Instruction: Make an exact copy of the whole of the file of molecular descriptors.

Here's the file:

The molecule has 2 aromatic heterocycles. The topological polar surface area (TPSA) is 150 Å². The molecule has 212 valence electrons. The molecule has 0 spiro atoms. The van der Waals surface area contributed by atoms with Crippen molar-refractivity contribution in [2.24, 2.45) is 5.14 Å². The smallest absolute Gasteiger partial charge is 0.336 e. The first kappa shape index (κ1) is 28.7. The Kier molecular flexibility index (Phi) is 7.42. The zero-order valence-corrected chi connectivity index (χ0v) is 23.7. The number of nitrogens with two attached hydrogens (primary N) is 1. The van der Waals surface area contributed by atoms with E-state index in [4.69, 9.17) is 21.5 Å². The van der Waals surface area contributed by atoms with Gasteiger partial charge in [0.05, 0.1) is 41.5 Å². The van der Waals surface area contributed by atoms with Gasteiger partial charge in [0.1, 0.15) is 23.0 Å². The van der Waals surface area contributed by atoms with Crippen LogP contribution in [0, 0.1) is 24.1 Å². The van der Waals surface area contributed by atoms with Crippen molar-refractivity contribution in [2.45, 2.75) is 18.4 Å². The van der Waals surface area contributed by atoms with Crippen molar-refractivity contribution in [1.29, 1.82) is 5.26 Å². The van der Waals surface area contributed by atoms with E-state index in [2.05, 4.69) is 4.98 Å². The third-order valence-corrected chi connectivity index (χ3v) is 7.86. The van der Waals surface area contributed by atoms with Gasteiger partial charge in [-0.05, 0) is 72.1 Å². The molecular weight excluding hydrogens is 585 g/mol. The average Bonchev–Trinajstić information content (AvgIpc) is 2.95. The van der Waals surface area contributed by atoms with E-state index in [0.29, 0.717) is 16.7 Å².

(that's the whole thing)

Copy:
The molecule has 2 aromatic heterocycles. The topological polar surface area (TPSA) is 150 Å². The molecule has 212 valence electrons. The molecule has 0 spiro atoms. The van der Waals surface area contributed by atoms with Crippen molar-refractivity contribution in [2.24, 2.45) is 5.14 Å². The smallest absolute Gasteiger partial charge is 0.336 e. The first kappa shape index (κ1) is 28.7. The Kier molecular flexibility index (Phi) is 7.42. The zero-order valence-corrected chi connectivity index (χ0v) is 23.7. The number of nitrogens with two attached hydrogens (primary N) is 1. The van der Waals surface area contributed by atoms with E-state index in [4.69, 9.17) is 21.5 Å². The van der Waals surface area contributed by atoms with Gasteiger partial charge in [0.05, 0.1) is 41.5 Å². The van der Waals surface area contributed by atoms with Gasteiger partial charge in [0.1, 0.15) is 23.0 Å². The van der Waals surface area contributed by atoms with Crippen LogP contribution in [0, 0.1) is 24.1 Å². The van der Waals surface area contributed by atoms with Crippen molar-refractivity contribution in [2.45, 2.75) is 18.4 Å². The van der Waals surface area contributed by atoms with Crippen molar-refractivity contribution in [1.29, 1.82) is 5.26 Å². The van der Waals surface area contributed by atoms with E-state index in [2.05, 4.69) is 4.98 Å². The third-order valence-corrected chi connectivity index (χ3v) is 7.86. The van der Waals surface area contributed by atoms with Gasteiger partial charge in [-0.05, 0) is 72.1 Å². The molecular weight excluding hydrogens is 585 g/mol. The average Bonchev–Trinajstić information content (AvgIpc) is 2.95. The van der Waals surface area contributed by atoms with E-state index in [0.29, 0.717) is 16.7 Å².